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EarthquakesFracking-related quakes make central U.S. as vulnerable as California to tremor damage

Published 30 March 2016

For the first time, new USGS maps identify potential ground-shaking hazards from both human-induced and natural earthquakes. The new report shows that approximately seven million people live and work in areas of the central and eastern United States (CEUS) with potential for damaging shaking from induced seismicity. Within a few portions of the CEUS, the chance of damage from all types of earthquakes is similar to that of natural earthquakes in high-hazard areas of California.

Earthquake damage in Oklahoma // Source: commons.wikimedia.org

For the first time, new USGS maps identify potential ground-shaking hazards from both human-induced and natural earthquakes. In the past, USGS maps only identified natural earthquake hazards. This is also the first one-year outlook for the nation’s earthquake hazards, and is a supplement to existing USGS assessments that provide a 50-year forecast.

The report shows that approximately seven million people live and work in areas of the central and eastern United States (CEUS) with potential for damaging shaking from induced seismicity. Within a few portions of the CEUS, the chance of damage from all types of earthquakes is similar to that of natural earthquakes in high-hazard areas of California.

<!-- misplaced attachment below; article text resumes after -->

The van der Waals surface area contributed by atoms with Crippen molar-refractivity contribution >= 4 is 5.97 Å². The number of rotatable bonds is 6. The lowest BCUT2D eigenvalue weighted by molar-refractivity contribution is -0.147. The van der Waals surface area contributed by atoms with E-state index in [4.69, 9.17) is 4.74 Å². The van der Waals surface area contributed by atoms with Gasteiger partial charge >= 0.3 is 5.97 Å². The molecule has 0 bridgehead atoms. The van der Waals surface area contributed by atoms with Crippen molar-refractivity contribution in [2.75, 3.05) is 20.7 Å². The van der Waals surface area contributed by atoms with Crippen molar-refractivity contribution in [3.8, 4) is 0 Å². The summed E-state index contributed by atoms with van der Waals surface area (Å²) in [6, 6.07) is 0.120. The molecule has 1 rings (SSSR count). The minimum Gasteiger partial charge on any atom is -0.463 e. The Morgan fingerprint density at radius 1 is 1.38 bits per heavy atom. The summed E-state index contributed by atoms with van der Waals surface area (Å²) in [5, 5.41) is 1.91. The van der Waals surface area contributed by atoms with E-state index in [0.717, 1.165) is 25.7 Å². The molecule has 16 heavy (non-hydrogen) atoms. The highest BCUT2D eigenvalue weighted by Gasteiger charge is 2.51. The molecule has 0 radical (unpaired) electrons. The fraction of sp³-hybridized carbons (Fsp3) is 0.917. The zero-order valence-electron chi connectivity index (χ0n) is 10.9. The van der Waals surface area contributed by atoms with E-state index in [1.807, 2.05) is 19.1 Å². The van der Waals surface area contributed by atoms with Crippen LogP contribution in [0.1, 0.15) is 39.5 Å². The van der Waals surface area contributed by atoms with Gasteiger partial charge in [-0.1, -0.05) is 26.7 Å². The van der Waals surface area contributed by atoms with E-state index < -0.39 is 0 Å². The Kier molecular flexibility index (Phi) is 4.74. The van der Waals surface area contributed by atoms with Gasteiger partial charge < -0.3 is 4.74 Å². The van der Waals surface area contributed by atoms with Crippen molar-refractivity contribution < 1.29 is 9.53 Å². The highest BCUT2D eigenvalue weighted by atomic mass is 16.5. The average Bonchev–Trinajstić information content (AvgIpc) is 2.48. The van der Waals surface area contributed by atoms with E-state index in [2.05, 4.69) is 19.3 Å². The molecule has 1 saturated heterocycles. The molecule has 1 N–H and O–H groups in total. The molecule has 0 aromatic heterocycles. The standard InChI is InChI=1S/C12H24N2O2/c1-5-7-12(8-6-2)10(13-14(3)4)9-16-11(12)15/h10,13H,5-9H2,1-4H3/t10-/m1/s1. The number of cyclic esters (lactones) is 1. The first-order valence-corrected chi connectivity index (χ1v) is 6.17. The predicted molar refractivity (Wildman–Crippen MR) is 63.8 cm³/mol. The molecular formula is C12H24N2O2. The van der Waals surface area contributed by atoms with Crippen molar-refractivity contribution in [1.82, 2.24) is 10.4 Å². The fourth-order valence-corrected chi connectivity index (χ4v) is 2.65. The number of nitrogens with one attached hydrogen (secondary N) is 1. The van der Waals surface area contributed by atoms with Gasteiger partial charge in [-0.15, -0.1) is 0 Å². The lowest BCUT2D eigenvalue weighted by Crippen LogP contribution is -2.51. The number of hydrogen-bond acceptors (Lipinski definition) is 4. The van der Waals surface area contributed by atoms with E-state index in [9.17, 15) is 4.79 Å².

“By including human-induced events, our assessment of earthquake hazards has significantly increased in parts of the U.S.,” said Mark Petersen, chief of the USGS National Seismic Hazard Mapping Project. “This research also shows that much more of the nation faces a significant chance of having damaging earthquakes over the next year, whether natural or human-induced.”

Induced earthquakes are triggered by human activities, with wastewater disposal being the primary cause for recent events in many areas of the CEUS. Wastewater from oil and gas production operations can be disposed of by injecting it into deep underground wells, below aquifers that provide drinking water.

USGS notes that USGS scientists only distinguished between human-induced and natural seismicity in the CEUS. In the west, scientists categorized all earthquakes as natural. Scientists also used a different methodology in looking at the CEUS compared to the west.

Six states face the highest hazards
The most significant hazards from induced seismicity are in six states, listed in order from highest to lowest potential hazard: Oklahoma, Kansas, Texas, Colorado, New Mexico, and Arkansas. Oklahoma and Texas have the largest populations exposed to induced earthquakes.

“In the past five years, the USGS has documented high shaking and damage in areas of these six states, mostly from induced earthquakes,” said Petersen. “Furthermore, the USGS Did You Feel It? Web site has archived tens of thousands of reports from the public who experienced shaking in those states, including about 1,500 reports of strong shaking or damage.”